An incorrectly positioned switch that routed jet fuel into a tank that was too small and overflowed for hours appears to be the cause of a spill last week at Oceana Naval Air Station that contaminated a nearby creek and chased residents from their homes, Navy Rear Adm. Jack Scorby said Friday.
Scorby, commander of Navy Region Mid-Atlantic, said how the switch was left in the wrong position is still under investigation. The jet fuel was routed into a 2,000-gallon tank instead of three 880,000-gallon tanks. The Navy doubled the number of active-duty and civilian personnel assigned to stand watch and handle quality control around the clock at the fuel farm where the spill occurred, following a safety review, he said.
About 94,000 gallons of jet fuel – the equivalent of a little more than 1,700 55-gallon drums – spilled during a routine refueling at Oceana during the evening of May 10. It is believed to be the largest ever at Oceana, the Navy’s master East Coast jet base.
The spill went unnoticed until the next morning. By then, about 25,000 gallons had spread to London Bridge Road as well as a ditch that runs parallel to it and into Wolfsnare Creek, a tributary of the Lynnhaven River.
Oceana’s tanks are filled about three times weekly from a fuel barge on the Intracoastal Waterway via an above-ground pipeline. Those refuels are automatic and scheduled, said Beth Baker, a Navy Region Mid-Atlantic spokeswoman. The Navy estimated the cost of the fuel at $1.91 per gallon, or about $184,000 for what spilled.
While Navy, Coast Guard, Virginia Beach and other state and federal crews worked to contain the fuel in the days following the spill, their actions weren’t fast enough for some local residents who complained of the fuel’s acrid smell, sore throats and headaches. An initial projection that crews would be able to clean the spill within 48 hours was “overly optimistic,” Scorby said Friday.
While environmental readings taken every couple hours have not shown residents’ health to be at risk, he said he expects the work to continue at least until early next week before moving into remediation. About 180,000 gallons of a mix of fuel and water had been recovered as of Wednesday, the Navy said.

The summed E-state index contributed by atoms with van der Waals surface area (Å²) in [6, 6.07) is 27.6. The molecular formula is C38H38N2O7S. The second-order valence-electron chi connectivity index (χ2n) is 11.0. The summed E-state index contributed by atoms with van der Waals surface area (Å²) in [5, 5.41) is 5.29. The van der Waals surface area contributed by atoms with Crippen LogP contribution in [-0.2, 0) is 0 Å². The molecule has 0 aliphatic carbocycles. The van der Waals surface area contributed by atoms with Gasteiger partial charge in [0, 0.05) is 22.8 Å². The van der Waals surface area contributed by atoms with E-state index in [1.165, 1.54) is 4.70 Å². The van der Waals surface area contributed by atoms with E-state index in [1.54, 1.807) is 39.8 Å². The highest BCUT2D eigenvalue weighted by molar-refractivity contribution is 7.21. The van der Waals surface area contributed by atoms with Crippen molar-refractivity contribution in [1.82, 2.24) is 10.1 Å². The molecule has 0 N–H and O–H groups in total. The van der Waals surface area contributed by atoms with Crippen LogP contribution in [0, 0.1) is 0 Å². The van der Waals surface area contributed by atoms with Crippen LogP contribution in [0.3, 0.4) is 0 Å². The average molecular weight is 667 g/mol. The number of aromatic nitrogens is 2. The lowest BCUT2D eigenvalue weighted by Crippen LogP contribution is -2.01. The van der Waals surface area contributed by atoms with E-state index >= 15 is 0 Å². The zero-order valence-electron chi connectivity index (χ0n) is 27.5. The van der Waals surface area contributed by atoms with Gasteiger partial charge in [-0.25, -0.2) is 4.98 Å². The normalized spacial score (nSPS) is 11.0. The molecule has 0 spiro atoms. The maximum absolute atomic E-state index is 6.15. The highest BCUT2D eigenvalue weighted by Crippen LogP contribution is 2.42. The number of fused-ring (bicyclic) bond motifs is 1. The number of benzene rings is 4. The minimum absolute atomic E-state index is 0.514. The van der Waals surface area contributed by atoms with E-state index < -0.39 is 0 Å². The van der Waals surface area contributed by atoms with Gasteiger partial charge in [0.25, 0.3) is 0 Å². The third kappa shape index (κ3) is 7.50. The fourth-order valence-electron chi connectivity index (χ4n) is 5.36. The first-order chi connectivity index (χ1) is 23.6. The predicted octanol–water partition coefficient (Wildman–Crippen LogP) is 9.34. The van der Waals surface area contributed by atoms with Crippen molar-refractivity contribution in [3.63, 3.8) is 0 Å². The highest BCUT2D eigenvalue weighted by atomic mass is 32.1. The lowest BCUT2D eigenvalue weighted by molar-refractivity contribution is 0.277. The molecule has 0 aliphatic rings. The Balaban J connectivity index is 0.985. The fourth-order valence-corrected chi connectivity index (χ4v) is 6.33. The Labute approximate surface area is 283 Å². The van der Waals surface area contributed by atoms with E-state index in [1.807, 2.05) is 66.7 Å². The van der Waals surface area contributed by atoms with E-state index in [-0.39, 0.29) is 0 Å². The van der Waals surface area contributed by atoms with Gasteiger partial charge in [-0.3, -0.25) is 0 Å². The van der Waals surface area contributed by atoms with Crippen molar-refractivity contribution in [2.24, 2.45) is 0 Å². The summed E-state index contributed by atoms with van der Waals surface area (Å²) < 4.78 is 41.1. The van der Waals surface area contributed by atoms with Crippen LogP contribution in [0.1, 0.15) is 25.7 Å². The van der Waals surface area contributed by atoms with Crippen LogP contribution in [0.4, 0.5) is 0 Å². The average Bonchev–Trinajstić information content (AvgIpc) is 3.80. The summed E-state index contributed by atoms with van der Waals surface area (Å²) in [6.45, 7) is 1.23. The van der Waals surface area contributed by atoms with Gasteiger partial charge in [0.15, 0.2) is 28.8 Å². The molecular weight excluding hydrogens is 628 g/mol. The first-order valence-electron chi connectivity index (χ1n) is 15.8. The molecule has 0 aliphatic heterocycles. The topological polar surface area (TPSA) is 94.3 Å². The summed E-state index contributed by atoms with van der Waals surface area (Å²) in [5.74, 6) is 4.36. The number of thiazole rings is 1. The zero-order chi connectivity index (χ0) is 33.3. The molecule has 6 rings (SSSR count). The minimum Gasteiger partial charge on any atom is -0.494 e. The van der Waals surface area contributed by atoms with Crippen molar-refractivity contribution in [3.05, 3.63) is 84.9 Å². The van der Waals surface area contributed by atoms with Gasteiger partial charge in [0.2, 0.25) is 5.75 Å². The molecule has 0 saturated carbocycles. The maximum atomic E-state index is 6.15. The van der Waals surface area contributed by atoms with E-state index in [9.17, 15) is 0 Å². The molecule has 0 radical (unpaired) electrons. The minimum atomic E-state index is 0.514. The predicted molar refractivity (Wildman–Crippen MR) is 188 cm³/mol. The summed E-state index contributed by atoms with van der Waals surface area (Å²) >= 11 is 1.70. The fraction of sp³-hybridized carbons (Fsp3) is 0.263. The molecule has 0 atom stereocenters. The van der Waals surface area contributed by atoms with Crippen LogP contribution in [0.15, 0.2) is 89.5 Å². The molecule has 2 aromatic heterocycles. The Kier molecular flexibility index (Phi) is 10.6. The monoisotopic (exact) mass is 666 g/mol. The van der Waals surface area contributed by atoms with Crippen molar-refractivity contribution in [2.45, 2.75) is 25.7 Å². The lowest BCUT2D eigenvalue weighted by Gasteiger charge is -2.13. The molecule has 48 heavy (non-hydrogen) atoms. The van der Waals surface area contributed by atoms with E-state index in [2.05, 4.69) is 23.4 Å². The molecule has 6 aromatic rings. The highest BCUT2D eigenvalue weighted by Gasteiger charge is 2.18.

“We’re going to take however long it takes to make sure we do a thorough and full cleanup effort,” Scorby said.
There are no national standards for exposure to the jet fuel spilled at Oceana, said Dr. Heidi Kulberg, Virginia Beach Director of Public Health. The National Institute for Occupational Safety and Health sets an air quality benchmark for workers without respiratory protection at 14 parts per million for an 8-hour day over a 40-hour work week, she said.
There was one reading of 17 parts per million taken in the Oceana spill’s immediate aftermath, but that was far away from a residential area, Kulberg said. All other readings taken since then have been well below that, she said.
Air quality readings taken in affected neighborhoods since Tuesday afternoon have been near zero, Scorby said. Tests of drinking water wells of two area residents also came back clear.
The Navy said booms placed along Wolfsnare Creek appeared to have stopped the fuel before it reached the Lynnhaven River, but approximately 700 animals – about 75 percent of which were fish – have been found dead.
As of Friday morning, 48 families – 177 people – had accepted the Navy’s offer to temporarily move to area hotels, Navy officials said.
Sean Pullman, whose home in Brook Greene Commons backs up to Wolfsnare Creek, said his wife and son were among those whom the Navy put up at a Clarion Inn & Suites in Virginia Beach on Thursday while he worked.
Pullman said that, while crews appeared to tackle the cleanup quickly, it took longer for residents to get answers.
Near Pullman’s home, about a dozen trucks lined Arrowfield Drive, which leads to the creek. Though the breeze wafted only a faint smell of jet fuel Friday, Pullman said he still planned to join his family at the hotel later that day. He said his wife remained concerned.
“The first couple of days, it was like sticking your head in a fuel drum,” Pullman said. “Our house smelled like a garage.”